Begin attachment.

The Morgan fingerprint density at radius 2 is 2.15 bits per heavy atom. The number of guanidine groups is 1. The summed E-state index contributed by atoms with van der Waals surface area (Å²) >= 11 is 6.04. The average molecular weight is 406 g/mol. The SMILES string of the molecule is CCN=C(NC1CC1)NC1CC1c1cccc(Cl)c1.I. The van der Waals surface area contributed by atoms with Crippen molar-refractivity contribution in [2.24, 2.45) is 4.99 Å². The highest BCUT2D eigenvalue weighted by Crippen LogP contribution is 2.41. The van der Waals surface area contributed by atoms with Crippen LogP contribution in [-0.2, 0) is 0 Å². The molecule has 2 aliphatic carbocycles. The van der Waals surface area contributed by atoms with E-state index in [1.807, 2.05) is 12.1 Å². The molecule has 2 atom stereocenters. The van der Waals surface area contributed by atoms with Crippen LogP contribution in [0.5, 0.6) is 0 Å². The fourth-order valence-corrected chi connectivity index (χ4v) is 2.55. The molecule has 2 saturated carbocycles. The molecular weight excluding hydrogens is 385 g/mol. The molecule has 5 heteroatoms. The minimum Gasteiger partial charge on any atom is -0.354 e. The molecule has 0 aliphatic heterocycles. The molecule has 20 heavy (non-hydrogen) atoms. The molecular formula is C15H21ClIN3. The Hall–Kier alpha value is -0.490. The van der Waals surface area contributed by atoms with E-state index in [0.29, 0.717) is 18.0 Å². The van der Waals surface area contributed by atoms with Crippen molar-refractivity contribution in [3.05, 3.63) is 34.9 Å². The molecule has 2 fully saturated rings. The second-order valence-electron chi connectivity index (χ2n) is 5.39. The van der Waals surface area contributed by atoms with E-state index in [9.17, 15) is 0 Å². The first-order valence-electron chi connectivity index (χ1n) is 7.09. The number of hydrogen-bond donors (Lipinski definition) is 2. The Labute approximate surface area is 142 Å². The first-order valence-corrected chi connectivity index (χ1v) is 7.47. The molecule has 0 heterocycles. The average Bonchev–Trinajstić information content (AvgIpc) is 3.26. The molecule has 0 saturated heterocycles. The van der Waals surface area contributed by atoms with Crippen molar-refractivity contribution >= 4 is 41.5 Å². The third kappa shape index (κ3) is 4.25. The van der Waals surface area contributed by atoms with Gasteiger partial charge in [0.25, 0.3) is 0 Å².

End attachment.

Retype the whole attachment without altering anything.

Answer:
The Morgan fingerprint density at radius 2 is 2.15 bits per heavy atom. The number of guanidine groups is 1. The summed E-state index contributed by atoms with van der Waals surface area (Å²) >= 11 is 6.04. The average molecular weight is 406 g/mol. The SMILES string of the molecule is CCN=C(NC1CC1)NC1CC1c1cccc(Cl)c1.I. The van der Waals surface area contributed by atoms with Crippen molar-refractivity contribution in [2.24, 2.45) is 4.99 Å². The highest BCUT2D eigenvalue weighted by Crippen LogP contribution is 2.41. The van der Waals surface area contributed by atoms with Crippen LogP contribution in [-0.2, 0) is 0 Å². The molecule has 2 aliphatic carbocycles. The van der Waals surface area contributed by atoms with E-state index in [1.807, 2.05) is 12.1 Å². The molecule has 2 atom stereocenters. The van der Waals surface area contributed by atoms with Crippen LogP contribution in [0.5, 0.6) is 0 Å². The fourth-order valence-corrected chi connectivity index (χ4v) is 2.55. The molecule has 2 saturated carbocycles. The molecular weight excluding hydrogens is 385 g/mol. The molecule has 5 heteroatoms. The minimum Gasteiger partial charge on any atom is -0.354 e. The molecule has 0 aliphatic heterocycles. The molecule has 20 heavy (non-hydrogen) atoms. The molecular formula is C15H21ClIN3. The Hall–Kier alpha value is -0.490. The van der Waals surface area contributed by atoms with E-state index in [0.29, 0.717) is 18.0 Å². The van der Waals surface area contributed by atoms with Crippen molar-refractivity contribution in [3.05, 3.63) is 34.9 Å². The molecule has 2 fully saturated rings. The second-order valence-electron chi connectivity index (χ2n) is 5.39. The van der Waals surface area contributed by atoms with E-state index in [9.17, 15) is 0 Å². The first-order valence-electron chi connectivity index (χ1n) is 7.09. The number of hydrogen-bond donors (Lipinski definition) is 2. The Labute approximate surface area is 142 Å². The first-order valence-corrected chi connectivity index (χ1v) is 7.47. The molecule has 0 heterocycles. The average Bonchev–Trinajstić information content (AvgIpc) is 3.26. The molecule has 0 saturated heterocycles. The van der Waals surface area contributed by atoms with Crippen molar-refractivity contribution >= 4 is 41.5 Å². The third kappa shape index (κ3) is 4.25. The van der Waals surface area contributed by atoms with Gasteiger partial charge in [0.25, 0.3) is 0 Å².